A San Luis Obispo County judge dismissed two separate challenges to a locally implemented rule that could lead to fines against the state department of parks and recreation should air quality on and downwind from the Oceano Dunes State Vehicular Recreation Area dip below safe standards.
The two lawsuits, filed by the off-highway recreational vehicle riders group Friends of Oceano Dunes and by OHV advocate/SLO City Council candidate Kevin Rice, challenged Rule 1001, which was adopted by the county’s Air Pollution Control District in November 2011 and sought to force the state to reduce airborne particulate matter—dust, essentially—which the district says is being kicked up by off-road vehicles and carried downwind to the Nipomo Mesa.
The rule was the result of two studies completed in 2010 by the APCD, which found that concentrations of airborne particulate matter around the dunes were indeed exceeding state standards, but didn’t single out a culprit. That’s where the second study came in; it found that vehicles on the dunes break up the hardened “crust” on the surface, exposing the finer sand below, which is then picked up by the wind.
Levels of particulate matter exceed state health standards roughly 65 days out of the year.
In their lawsuit, the Friends don’t argue that the air isn’t dusty, but instead argued that the poor air quality is an “indirect” result of off-highway riding, and took issue with the methodology behind the district’s second study, contending that the district exceeded its authority in requiring State Parks to obtain a permit to operate the park.
Rice’s petition—which contended that the district’s pollution control officer, Larry Allen, made changes to the language in the rule just prior to its passage and failed to properly notify the public—was consolidated with the Friends lawsuit. State Parks, named as a party of interest in both suits, also contended that the district’s rule imposes unlawful regulation upon the state and gives too much authority to Allen.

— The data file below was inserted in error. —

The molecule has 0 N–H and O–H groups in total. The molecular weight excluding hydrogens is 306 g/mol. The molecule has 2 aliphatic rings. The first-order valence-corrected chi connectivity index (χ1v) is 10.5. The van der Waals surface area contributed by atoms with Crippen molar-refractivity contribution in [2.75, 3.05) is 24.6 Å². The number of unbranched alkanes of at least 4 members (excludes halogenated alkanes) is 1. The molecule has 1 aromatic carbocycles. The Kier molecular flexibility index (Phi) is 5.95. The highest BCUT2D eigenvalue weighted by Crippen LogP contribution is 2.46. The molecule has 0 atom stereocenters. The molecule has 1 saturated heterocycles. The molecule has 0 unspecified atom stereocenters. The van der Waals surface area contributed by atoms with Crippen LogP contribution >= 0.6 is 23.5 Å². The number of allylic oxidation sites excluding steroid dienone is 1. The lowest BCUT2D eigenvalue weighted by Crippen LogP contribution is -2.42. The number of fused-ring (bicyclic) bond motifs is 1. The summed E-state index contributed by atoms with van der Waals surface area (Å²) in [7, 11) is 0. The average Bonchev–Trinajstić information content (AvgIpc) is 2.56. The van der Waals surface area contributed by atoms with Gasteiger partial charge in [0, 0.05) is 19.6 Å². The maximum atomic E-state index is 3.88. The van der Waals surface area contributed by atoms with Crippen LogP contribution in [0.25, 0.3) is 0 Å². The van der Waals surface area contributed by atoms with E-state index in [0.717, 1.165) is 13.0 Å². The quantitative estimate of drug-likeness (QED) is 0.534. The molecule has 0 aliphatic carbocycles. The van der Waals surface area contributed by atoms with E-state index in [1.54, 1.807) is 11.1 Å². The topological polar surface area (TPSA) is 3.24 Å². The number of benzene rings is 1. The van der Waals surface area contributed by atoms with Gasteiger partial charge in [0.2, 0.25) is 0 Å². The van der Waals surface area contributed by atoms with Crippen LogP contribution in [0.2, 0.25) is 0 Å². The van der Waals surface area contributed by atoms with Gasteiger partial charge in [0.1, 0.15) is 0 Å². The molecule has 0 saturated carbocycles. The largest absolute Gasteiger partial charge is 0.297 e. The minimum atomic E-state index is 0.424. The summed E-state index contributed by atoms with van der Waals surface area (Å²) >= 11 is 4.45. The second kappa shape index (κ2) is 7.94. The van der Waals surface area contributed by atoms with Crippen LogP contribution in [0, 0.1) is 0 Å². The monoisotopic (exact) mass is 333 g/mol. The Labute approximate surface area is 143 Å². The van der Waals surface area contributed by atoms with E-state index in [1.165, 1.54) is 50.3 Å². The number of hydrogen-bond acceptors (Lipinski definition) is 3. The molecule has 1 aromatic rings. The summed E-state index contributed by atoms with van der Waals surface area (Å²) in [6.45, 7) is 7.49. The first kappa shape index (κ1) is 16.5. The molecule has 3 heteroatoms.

On April 19, SLO County Superior Court Judge Charles Crandall disagreed, calling the OHV area a “direct source” of pollution.
“The elevated emissions of dust and sand would not occur but for the operations of man-made activities, i.e., the OHVs operating in and around the dunes,” Crandall wrote, noting that the courts typically adopt a narrow scope of review when it comes to a public agency adopting a rule related to the public interest within that agency’s area of expertise. “Given the deference to be afforded, the Court concludes that Rule 1001 was lawfully adopted and is amply supported by the accompanying scientific studies.”
“I think it’s a very solid and scholarly ruling that essentially holds that the Rule 1001 was legally adopted and supported by substantial evidence,” Ray Biering, who represented the APCD in the lawsuit, told New Times. “It clearly shows that Rule 1001 is necessary.”
As for Rice’s petition, Crandall found that last-minute changes to the rule “did not substantially nor significantly affect the meaning of the rule.” In an e-mail to New Times, Rice took issue with the study, pointing out that the district didn’t consider other contributing factors, including “500 million pounds of sediment [that] are deposited on our shoreline by tides each year.”
“I will continue to assist the board’s growing recognition that not including a single geologist in the APCD study produced a scientific error that will diminish a fruitful, cost-effective outcome,” Rice wrote.
Brent Marshall, superintendent of the Oceano Dunes District, which operates the OHV park, said that his staff has been working on a monitoring plan in the dunes, and has for decades worked to re-vegetate the area to reduce the amount of dust that can go airborne.
“As a part of State Parks, we understand the concerns and we want to be a good neighbor,” Marshall said. “We’re continuing to work with the district and we’re going to ID the problem and come up with the best solution.”
Marshall added that it’s too early to comment on a possible appeal.